Se Jin Kim

Korea Advanced Institute of Science and Technology, Sŏul, Seoul, South Korea

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Publications (9)19.35 Total impact

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    ABSTRACT: This study examined the prevalence of cerebral palsy (CP) in South Korea, and the attributable lifetime medical cost according to physiological types and extent of involvement. The number of medical service use and medical cost of CP were obtained from the national health insurance review and assessment (HIRA) service. The prevalence was calculated from the number of five-year-old patients who used medical services between 2004 and 2008. The lifetime medical cost of CP was calculated from the data and discount rate of 3%. The prevalence of CP in South Korea was 2.6 per 1000 children. The attributable lifetime medical cost of CP in South Korea was calculated to be 26,383 US dollars, which is 1.8 times the basic lifetime medical cost of the general population (14,579 US dollars). Spastic CP showed the highest attributable medical cost, followed by dyskinetic and ataxic CP. Spastic diplegia showed 1.4 times of the attributable lifetime medical cost of spastic hemiplegia. The prevalence of CP in South Korea is comparable to that in other countries. CP is a disease with wide range of clinical features, and the medical cost according to the physiological types and extent of involvement should be considered.
    Health Policy 10/2010; 100(2-3):234-8. DOI:10.1016/j.healthpol.2010.09.010 · 1.73 Impact Factor
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    ABSTRACT: Inflammation plays a role in the response to metabolic stress in type 2 diabetes. However, the effects of rosiglitazone on inflammation of skeletal muscle have not been fully examined in type 2 diabetes. We investigated the effects of the insulin-sensitizing anti-diabetic agent, rosiglitazone, on the progression of skeletal muscle inflammation in Otsuka Long-Evans Tokushima Fatty (OLETF) type 2 diabetic rats. We examined the expression of serologic markers (serum glucose, insulin and free fatty acid) and inflammatory cytokines (tumor-necrosis factor-alpha, interleukin [IL]-1beta and IL-6) in OLETF rats from early to advanced diabetic stage (from 28 to 40 weeks of age). Serum glucose and insulin concentrations were significantly decreased in rosiglitazone-treated OLETF rats compared to untreated OLETF rats. Rosiglitazone treatment significantly decreased the concentrations of serum inflammatory cytokines from 28 to 40 weeks of age. The mRNA expression of various cytokines in skeletal muscle was reduced in rosiglitazone-treated OLETF rats compared with untreated OLETF rats. Furthermore, rosiglitazone treatment resulted in the downregulation of ERK1/2 phosphorylation and NF-kappaB expression in the skeletal muscle of OLETF rats. These results suggest that rosiglitazone may improve insulin sensitivity with its anti-inflammatory effects on skeletal muscle.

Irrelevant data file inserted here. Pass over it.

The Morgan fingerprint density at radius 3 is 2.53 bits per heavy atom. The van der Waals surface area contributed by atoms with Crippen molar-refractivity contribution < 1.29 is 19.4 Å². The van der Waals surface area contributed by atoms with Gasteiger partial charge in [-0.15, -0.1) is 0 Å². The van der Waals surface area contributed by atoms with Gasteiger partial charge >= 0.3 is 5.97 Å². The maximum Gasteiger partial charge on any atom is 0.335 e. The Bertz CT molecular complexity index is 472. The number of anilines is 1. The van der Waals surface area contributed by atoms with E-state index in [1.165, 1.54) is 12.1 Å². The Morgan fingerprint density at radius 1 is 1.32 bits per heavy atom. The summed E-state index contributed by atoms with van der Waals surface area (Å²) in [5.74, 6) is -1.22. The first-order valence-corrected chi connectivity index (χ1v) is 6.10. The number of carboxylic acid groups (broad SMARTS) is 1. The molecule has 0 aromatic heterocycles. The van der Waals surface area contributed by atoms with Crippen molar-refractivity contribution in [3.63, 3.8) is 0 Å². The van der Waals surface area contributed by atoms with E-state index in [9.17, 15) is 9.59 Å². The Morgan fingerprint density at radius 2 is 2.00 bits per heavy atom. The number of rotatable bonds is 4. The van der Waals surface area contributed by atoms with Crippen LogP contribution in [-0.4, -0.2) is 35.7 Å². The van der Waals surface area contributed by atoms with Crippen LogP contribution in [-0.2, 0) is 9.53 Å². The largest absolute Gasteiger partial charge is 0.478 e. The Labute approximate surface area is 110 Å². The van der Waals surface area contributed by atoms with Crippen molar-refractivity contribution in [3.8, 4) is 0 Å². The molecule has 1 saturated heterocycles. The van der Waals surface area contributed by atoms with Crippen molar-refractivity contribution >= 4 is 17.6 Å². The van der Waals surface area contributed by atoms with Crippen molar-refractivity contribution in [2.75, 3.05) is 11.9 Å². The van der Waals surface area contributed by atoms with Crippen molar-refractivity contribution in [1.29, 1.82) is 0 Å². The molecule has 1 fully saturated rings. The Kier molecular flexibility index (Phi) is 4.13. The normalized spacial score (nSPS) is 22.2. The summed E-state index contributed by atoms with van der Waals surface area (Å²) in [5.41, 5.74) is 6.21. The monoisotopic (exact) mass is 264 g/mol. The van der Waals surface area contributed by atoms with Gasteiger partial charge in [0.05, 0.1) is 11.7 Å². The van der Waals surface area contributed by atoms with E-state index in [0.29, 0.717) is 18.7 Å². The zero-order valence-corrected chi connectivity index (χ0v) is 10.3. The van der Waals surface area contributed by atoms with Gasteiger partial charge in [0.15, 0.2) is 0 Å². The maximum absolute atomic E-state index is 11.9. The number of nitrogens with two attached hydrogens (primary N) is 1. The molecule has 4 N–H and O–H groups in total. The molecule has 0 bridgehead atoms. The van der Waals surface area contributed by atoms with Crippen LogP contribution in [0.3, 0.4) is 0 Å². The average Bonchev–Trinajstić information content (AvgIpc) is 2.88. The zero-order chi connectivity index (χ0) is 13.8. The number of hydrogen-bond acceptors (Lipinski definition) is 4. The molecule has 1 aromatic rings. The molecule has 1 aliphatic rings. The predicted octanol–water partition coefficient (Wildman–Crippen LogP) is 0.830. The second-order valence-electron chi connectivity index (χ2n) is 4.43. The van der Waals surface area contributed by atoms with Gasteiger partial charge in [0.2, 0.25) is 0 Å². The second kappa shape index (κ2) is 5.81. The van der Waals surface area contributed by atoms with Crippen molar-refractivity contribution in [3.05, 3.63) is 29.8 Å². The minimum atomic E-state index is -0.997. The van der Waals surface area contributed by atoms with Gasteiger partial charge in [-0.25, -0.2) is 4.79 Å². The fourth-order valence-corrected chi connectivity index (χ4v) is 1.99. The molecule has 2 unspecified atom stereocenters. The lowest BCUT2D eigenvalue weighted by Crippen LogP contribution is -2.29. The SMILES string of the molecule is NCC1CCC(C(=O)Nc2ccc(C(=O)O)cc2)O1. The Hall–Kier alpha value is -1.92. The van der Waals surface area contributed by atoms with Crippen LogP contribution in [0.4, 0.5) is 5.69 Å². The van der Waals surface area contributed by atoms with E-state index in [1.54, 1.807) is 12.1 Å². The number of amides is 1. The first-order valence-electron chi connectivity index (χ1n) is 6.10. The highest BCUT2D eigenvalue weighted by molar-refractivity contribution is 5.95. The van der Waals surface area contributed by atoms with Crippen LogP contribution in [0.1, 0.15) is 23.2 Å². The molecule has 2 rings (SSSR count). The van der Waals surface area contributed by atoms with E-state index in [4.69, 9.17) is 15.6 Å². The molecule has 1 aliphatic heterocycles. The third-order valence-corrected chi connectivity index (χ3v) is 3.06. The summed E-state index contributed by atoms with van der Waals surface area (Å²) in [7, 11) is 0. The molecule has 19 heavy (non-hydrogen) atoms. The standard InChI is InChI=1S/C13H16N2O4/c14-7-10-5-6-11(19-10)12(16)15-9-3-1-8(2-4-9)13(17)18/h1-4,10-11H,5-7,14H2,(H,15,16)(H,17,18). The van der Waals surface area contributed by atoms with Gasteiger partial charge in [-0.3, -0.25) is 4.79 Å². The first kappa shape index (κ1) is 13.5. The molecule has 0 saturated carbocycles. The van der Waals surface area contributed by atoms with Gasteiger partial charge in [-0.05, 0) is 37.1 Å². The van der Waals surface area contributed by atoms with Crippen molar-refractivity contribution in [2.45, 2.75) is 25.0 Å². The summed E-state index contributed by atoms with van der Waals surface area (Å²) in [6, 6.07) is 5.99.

Korean Diabetes Journal 06/2010; 34(3):191-9. DOI:10.4093/kdj.2010.34.3.191
    This article is viewable in ResearchGate's enriched format
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    ABSTRACT: Here we present telomerase activity screening using a capillary electrophoretic (CE) microdevice for human cancer diagnostics. The telomerase enzyme, a contributor to the maintenance of telomere length in cancer cells, was extracted from various human cells including MCF-7 (Human breast cancer cells), A549 (Human lung cancer cells), and SK-N-SH (Human neuroblastoma cells), and then telomeric repeat amplification protocol (TRAP)-based genetic analysis was performed to evaluate the activity of telomerase enzyme. The resultant 6-bp tandem repeat PCR amplicons derived from cancer cells were separated and detected on the 6 cm-long CE microdevice within 5 min. A limit of detection of 5 cells was achieved to analyze the telomerase activity on a CE microchip. In comparison with a conventional PAGE method, micro-fabricated CE-based analysis has many advantages in terms of high speed, low sample consumption, and high sensitive detection. The successful demonstration of telomerase activity screening on a chip implies great potential of a complete integration of a sample preparation and PCR unit in a single format for high-performance cancer diagnostics in a clinical arena. KeywordsTelomerase-Telomeric repeat amplification-Polymerase chain reaction-Capillary electrophoretic microdevice-Cancer diagnostics